Optimal labor-income tax volatility with credit frictions
AbstractThis paper studies the optimality of labor tax smoothing in a simple model with credit frictions. Firms’ borrowing to pay their wage payments in advance is constrained by the value of their collateral at the beginning of the period. The labor tax and the shadow value on the credit constraint lead to a (static) wedge between the marginal product of labor and the marginal rate of substitution between labor and consumption. This paper suggests that while the notion of “wedge smoothing” is carried over to this environment, it is achieved only through a volatile labor-income tax rate. As the shadow value on the financing constraint varies over the business cycle, tax volatility is needed in order to counteract this variation and thus allow for “wedge smoothing”. In particular, the optimal labor-income tax rate is lower when the credit market is more tightened and higher when the credit market is less tightened. Therefore, when firms are more credit-constrained and the demand for labor is reduced, optimal fiscal policy calls for boosting labor supply by lowering the labor-income tax rate.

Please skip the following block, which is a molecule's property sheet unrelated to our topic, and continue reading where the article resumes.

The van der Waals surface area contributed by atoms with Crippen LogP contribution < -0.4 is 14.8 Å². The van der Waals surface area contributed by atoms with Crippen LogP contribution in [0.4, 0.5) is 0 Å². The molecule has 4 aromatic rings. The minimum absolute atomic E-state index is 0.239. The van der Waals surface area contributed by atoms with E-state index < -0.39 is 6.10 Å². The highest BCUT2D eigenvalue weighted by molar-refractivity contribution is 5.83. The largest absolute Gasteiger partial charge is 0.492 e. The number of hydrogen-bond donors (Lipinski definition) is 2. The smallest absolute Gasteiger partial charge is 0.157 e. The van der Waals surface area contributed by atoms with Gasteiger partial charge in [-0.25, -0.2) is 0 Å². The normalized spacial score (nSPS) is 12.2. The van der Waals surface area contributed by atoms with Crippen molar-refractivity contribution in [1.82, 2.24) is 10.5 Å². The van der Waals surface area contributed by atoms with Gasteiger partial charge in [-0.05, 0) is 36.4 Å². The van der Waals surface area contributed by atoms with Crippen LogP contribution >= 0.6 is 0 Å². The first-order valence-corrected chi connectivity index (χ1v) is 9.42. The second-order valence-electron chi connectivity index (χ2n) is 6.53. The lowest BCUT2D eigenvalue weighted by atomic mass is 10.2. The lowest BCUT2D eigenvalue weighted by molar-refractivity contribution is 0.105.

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Bibliographic InfoPaper provided by University Library of Munich, Germany in its series MPRA Paper with number 39083.
Date of creation: 11 May 2012
Date of revision:
Labor tax smoothing; Credit frictions; Borrowing constraints;
Find related papers by JEL classification:
- E62 - Macroeconomics and Monetary Economics - - Macroeconomic Policy, Macroeconomic Aspects of Public Finance, and General Outlook - - - Fiscal Policy
- H21 - Public Economics - - Taxation, Subsidies, and Revenue - - - Efficiency; Optimal Taxation
- E44 - Macroeconomics and Monetary Economics - - Money and Interest Rates - - - Financial Markets and the Macroeconomy
This paper has been announced in the following NEP Reports:
- NEP-ACC-2012-06-05 (Accounting & Auditing)
- NEP-ALL-2012-06-05 (All new papers)
- NEP-DGE-2012-06-05 (Dynamic General Equilibrium)
- NEP-LAB-2012-06-05 (Labour Economics)
- NEP-MAC-2012-06-05 (Macroeconomics)
- NEP-PBE-2012-06-05 (Public Economics)
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